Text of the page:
A baby girl born to Chinese parents had a pair of "twins" growing inside her. Initially believed to be tumours, the growth, doctors later confirmed, were in fact twin foetuses that occur due to a rare condition called 'fetus in fetu'.
The baby born at the Queen Elizabeth Hospital in Kowloon, Hong Kong, had foetuses with 8 to 10 weeks of gestation, reports abc news. Each of the foetuses growing inside the nearly 9-pound baby girl had four limbs, a spine, rib cage, intestines, anus and an umbilical cord connected to a single placenta-like mass.
It is understood that the fertilised eggs were absorbed into the baby's body as it grew and lodged between her liver and left kidney. Barely three weeks old, the baby had to undergo a surgery to remove the "babies" inside her.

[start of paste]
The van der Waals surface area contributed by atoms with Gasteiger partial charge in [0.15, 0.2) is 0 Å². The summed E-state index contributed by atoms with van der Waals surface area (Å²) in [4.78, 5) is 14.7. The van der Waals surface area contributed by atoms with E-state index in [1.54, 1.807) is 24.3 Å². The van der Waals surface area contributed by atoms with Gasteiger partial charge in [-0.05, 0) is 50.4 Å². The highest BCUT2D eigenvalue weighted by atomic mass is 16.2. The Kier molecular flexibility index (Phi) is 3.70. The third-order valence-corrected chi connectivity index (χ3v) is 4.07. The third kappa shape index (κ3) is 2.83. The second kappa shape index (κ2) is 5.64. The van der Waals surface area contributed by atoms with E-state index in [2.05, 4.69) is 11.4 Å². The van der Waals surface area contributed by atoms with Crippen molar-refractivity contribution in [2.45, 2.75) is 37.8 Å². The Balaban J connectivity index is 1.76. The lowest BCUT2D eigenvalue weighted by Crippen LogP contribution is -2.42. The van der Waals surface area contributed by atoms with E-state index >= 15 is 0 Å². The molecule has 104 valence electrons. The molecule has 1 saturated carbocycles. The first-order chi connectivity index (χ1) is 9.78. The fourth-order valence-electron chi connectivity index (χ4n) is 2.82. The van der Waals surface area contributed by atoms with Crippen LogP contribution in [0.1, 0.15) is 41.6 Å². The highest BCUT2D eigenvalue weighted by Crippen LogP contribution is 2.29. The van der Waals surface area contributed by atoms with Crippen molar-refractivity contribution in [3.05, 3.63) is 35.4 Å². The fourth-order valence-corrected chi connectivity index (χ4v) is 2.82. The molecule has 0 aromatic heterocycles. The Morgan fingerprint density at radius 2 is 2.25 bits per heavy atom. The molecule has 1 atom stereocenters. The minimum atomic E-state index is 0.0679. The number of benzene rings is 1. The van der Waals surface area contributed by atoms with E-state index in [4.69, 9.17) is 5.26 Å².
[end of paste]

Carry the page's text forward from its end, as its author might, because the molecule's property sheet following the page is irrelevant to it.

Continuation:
The rare condition, which occurs only once in every 500,000 births, is called 'fetus in fetu'. Only less than 200 babies have been reported of having such a condition, the reason for which remains unknown.
World Health Organisation classifies 'fetus in fetu' as a variant of mature teratoma, a type of cancer.
A similar case was reported by IB Times India in 2013, when a team of Chinese surgeons had successfully operated on a two-year-old boy, Xiao Feng, who was 'pregnant'. In the case of Xiao, though, the foetus inside his belly was that of his parasitic twin.